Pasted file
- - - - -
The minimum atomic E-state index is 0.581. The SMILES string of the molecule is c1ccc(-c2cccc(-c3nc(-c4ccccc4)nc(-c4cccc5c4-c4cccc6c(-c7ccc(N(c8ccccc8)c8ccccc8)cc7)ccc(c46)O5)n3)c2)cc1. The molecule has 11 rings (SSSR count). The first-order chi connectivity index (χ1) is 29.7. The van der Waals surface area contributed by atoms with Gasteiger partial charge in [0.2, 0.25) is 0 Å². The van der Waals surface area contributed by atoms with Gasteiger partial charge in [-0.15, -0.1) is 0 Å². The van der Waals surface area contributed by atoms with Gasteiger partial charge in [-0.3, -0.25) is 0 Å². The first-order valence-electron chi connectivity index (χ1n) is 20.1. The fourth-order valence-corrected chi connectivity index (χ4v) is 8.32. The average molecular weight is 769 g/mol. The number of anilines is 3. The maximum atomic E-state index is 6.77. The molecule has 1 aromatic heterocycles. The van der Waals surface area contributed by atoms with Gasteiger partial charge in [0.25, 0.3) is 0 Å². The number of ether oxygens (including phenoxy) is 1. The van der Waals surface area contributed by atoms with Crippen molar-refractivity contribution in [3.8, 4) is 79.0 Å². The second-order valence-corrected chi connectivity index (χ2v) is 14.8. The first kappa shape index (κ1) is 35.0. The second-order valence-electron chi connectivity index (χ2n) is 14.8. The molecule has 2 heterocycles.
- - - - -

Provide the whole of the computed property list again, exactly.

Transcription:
The minimum atomic E-state index is 0.581. The SMILES string of the molecule is c1ccc(-c2cccc(-c3nc(-c4ccccc4)nc(-c4cccc5c4-c4cccc6c(-c7ccc(N(c8ccccc8)c8ccccc8)cc7)ccc(c46)O5)n3)c2)cc1. The molecule has 11 rings (SSSR count). The first-order chi connectivity index (χ1) is 29.7. The van der Waals surface area contributed by atoms with Gasteiger partial charge in [0.2, 0.25) is 0 Å². The van der Waals surface area contributed by atoms with Gasteiger partial charge in [-0.15, -0.1) is 0 Å². The van der Waals surface area contributed by atoms with Gasteiger partial charge in [-0.3, -0.25) is 0 Å². The first-order valence-electron chi connectivity index (χ1n) is 20.1. The fourth-order valence-corrected chi connectivity index (χ4v) is 8.32. The average molecular weight is 769 g/mol. The number of anilines is 3. The maximum atomic E-state index is 6.77. The molecule has 1 aromatic heterocycles. The van der Waals surface area contributed by atoms with Gasteiger partial charge in [0.25, 0.3) is 0 Å². The number of ether oxygens (including phenoxy) is 1. The van der Waals surface area contributed by atoms with Crippen molar-refractivity contribution in [3.8, 4) is 79.0 Å². The second-order valence-corrected chi connectivity index (χ2v) is 14.8. The first kappa shape index (κ1) is 35.0. The second-order valence-electron chi connectivity index (χ2n) is 14.8. The molecule has 2 heterocycles.